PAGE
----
12042020Fri
Last updateFri, 27 Nov 2020 10am

Have safer holidays at home, in your car

Grinches are always extra active during the this season, looking for unsecured houses and even cars, and aiming to make off with some loot. Mexico is surely safer than many U.S. cities, but wise and wary expats should be prepared to foil grinches with heightened awareness of their modus operandi.

Our homes should be the nexus of holiday cheer, yet break-ins are all too common during the Yuletide season. So, although we rightful residents may be away celebrating or traveling during the holidays, we should think about making our homes appear occupied at all times.

Lights, both indoor and outdoor, have been called the cheapest of security systems, as they are inexpensive to buy and do not require nearly as much power as appliances. Get timers or just leave lights on 24/7. Nobody notices them during the day, but once the sun sets, a lit house offers good protection.

Likewise, a blaring radio or television, audible from outside the home, can make it appear occupied when it is not. Who is to say you are not up at 4:30 a.m. watching TV?

Dogs require more care than radios, but a barking pooch, while not infallible, does a lot to deter unwanted visitors.

If you are going to be away for several days, ask someone to take away the flyers that are inevitably taped around entrances.

Of course, we shouldn’t overlook the old standbys — iron bars on windows and good locks on doors. Some grinches are agile and don’t hesitate to prowl roofs, so don’t neglect small or high windows.

And herreros (iron workers) and cerrajeros (locksmiths) are not that expensive. But don’t overdo it on the cumbersome locks that are popular in Mexico. If you have to exit your home quickly, say, in a fire, you don’t want to have to hunt around for a key.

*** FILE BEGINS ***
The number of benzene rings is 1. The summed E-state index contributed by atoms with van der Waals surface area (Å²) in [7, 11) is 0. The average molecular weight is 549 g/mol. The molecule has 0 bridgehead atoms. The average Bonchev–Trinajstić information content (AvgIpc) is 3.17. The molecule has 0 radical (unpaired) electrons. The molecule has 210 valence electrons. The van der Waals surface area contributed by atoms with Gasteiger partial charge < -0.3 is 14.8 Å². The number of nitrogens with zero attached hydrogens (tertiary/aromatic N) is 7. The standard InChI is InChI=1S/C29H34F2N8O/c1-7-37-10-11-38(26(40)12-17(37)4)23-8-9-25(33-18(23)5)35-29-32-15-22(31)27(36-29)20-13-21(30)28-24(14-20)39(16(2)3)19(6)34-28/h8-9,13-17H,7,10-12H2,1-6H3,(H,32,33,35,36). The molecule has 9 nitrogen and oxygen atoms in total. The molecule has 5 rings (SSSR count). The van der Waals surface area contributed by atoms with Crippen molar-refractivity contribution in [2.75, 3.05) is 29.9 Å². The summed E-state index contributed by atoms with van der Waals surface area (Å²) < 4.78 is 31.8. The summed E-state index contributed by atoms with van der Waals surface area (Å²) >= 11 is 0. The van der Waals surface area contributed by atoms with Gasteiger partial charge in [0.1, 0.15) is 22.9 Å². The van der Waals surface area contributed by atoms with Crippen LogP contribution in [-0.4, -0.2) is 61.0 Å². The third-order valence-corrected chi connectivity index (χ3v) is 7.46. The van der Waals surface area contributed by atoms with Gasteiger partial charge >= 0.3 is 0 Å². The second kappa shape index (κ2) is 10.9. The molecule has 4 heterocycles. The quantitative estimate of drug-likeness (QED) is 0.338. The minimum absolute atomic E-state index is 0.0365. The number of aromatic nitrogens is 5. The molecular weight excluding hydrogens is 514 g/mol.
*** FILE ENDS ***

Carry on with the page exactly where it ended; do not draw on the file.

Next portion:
Also, forget about button locks — they are ineffective against thieves and best for locking yourself out. Deadbolts, of course, are the ones that slow thieves down. Get deadbolts that are visible from the outside, so your door doesn’t appear unsecured to criminals.

Sadly, even people knocking on your door to collect for a “charity” can be a dangerous ruse. Recently, an unsuspecting homeowner in the El Colli area of Guadalajara opened the door for two white-coated people who seemed to be collecting for the Green Cross. These impostors quickly let in two accomplices and the rest of the story was not pretty.

A mighty fortress your car is not, especially at the season when even rateros (bad guys) want to buy their kids Christmas presents.

Cars at stoplights are sometimes carjacked or victimized. A thief near ITESO university recently took a brick to a student’s locked passenger-side window and grabbed a backpack containing a laptop, which was sitting on the passenger seat.

Moral of the story? 1. As Hamlet said, “That it should come to this.” 2. Don’t give up on locking car doors, but keep anything suggesting valuables out of view. Keep a low profile and try not to appear rich. 3. Don’t let anyone in your house. One woman, an actress, even fakes a man’s voice when she answers her intercom. Try a King Kong imitation.


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